Her eight-month-old daughter, Serena, rushed to pick up her children and pets in the car. “We ran away without taking anything other than the clothes we were wearing. Flames were rising to a height of three storeys near us,” he recalled.
As Patrick grew up fighting against wild and wildfires, he hurried home to try to save what he could save. But, like the weather, the nature of the fire has changed. “This is not the wildfire we are used to,” he says. “This is hell! How can you put out the fire of hell?”
But despite the family circumstances, Patrick sees what happened as a new opportunity. “Now we can recreate Lighton, which is compatible with the environment for the next 100 years. It’s hard work, but my heart is full of confidence,” he says.
“It wasn’t like that when I was a kid.”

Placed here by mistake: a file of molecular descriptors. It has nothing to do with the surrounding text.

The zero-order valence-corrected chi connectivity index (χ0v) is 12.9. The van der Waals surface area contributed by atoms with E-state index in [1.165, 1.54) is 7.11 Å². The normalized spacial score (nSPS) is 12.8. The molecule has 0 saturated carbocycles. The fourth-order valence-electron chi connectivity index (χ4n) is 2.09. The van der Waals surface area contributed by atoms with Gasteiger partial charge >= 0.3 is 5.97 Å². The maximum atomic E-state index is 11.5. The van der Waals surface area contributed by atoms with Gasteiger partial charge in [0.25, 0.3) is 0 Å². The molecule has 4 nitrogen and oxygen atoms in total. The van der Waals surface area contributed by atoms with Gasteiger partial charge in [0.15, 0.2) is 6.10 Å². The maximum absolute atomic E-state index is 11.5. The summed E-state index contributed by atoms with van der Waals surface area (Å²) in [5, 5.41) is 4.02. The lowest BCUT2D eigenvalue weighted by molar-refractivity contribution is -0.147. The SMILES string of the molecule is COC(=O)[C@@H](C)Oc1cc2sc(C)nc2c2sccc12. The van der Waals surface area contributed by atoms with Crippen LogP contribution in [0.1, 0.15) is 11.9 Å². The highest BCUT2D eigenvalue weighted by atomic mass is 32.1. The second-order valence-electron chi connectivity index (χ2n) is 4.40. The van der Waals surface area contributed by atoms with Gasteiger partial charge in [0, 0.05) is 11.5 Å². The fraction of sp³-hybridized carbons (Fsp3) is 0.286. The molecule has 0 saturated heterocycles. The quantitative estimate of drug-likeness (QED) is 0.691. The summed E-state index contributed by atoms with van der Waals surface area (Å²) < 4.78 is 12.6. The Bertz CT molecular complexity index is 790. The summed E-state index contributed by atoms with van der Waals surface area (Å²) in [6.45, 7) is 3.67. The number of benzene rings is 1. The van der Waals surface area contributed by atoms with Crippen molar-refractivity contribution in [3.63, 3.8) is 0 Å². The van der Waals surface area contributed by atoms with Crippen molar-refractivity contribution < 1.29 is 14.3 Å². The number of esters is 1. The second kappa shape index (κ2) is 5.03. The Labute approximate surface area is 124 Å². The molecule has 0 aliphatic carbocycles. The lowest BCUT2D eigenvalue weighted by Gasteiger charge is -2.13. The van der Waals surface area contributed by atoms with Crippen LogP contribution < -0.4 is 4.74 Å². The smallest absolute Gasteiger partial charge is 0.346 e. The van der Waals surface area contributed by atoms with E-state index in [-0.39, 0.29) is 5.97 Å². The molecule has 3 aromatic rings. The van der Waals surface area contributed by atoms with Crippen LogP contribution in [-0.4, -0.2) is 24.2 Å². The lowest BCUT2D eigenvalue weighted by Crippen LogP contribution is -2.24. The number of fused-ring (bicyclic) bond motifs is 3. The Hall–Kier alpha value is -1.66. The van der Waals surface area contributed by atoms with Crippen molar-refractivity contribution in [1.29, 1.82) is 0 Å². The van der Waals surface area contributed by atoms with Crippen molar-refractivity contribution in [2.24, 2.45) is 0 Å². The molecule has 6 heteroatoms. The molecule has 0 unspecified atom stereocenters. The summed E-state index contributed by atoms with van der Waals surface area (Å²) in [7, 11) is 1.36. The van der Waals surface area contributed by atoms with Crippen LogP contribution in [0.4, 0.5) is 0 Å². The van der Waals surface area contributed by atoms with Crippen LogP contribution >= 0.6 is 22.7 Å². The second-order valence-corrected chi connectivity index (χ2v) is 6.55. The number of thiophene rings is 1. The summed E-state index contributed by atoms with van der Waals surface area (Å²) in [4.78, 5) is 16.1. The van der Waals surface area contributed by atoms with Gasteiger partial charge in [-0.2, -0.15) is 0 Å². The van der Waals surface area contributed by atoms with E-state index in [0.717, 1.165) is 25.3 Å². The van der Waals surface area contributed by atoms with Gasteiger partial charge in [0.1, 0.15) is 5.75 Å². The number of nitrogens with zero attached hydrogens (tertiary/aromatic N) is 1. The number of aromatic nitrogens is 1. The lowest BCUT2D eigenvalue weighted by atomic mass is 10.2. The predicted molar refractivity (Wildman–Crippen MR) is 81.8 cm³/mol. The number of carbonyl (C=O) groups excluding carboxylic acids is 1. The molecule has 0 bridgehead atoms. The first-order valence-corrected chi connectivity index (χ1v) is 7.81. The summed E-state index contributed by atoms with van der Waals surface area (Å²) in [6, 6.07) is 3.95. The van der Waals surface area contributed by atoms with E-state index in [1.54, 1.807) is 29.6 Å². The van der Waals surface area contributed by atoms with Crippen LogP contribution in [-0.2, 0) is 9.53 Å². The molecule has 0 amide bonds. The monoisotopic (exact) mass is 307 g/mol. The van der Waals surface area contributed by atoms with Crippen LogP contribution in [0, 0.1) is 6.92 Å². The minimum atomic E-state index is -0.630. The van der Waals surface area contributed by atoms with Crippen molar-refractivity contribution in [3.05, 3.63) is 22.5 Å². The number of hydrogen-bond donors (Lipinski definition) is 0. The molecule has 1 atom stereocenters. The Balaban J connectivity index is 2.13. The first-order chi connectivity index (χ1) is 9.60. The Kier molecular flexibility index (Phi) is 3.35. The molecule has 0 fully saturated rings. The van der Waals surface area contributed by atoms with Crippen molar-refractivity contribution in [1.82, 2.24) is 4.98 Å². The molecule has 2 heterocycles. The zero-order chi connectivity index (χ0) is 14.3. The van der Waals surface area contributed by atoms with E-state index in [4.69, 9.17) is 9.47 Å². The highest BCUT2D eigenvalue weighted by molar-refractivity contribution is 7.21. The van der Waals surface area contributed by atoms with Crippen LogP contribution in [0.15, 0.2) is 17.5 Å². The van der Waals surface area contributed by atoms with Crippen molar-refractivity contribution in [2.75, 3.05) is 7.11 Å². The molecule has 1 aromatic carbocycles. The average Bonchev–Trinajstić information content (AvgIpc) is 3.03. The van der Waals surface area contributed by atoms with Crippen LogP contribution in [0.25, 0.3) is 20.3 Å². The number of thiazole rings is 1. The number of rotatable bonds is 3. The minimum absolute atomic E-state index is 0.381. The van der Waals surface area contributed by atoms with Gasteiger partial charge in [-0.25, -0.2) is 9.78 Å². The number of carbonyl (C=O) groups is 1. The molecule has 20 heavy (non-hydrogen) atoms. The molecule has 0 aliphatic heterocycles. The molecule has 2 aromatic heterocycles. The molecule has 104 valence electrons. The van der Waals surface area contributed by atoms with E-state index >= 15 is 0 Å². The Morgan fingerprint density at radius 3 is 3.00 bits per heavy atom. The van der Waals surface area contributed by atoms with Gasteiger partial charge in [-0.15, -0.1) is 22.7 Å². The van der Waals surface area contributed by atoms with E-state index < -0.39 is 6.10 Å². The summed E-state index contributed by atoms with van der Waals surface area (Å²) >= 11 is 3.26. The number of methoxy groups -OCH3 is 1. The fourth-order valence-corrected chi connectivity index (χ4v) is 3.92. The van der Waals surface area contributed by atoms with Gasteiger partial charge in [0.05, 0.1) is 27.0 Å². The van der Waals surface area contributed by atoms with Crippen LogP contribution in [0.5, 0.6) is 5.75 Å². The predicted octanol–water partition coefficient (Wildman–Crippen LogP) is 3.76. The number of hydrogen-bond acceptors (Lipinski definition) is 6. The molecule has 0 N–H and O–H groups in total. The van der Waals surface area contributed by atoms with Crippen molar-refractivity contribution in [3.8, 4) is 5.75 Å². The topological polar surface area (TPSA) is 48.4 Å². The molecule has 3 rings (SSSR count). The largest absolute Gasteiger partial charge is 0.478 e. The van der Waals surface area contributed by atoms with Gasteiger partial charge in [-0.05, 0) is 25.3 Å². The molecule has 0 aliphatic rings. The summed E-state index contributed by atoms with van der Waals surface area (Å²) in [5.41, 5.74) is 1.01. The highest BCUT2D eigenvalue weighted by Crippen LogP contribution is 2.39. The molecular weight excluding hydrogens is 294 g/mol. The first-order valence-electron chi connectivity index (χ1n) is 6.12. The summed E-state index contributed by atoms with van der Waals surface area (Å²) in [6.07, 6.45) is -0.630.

Joy, who lives in the Niger Delta in Nigeria, said, “This was never the case when I was a child. This area is considered to be one of the most polluted areas on earth, and it sees a steady rise in day and night temperatures.
Joy supports her family by drying the dough using the heat of the burning gas and selling it at the local market. “My hair is short because if I grow my hair, it can burn my head if the gas fire changes direction or explodes,” says Joy.
But gas burners are only part of the problem.
Oil companies use this method to expel gas from the ground during oil extraction. These gas burners, which can reach a height of 6 meters, are a major source of carbon dioxide, the main cause of climate change.
The event had a major impact on Nigeria, turning fertile lands in the north into deserts and flooding in the south. More and more residents do not remember this kind of weather in their childhood.
“Most people here don’t have the knowledge to explain why the climate is changing so quickly, but we suspect gas has a role to play,” says Joy. While relying on it to provide for his family, Joy wants the government to ban gas burning.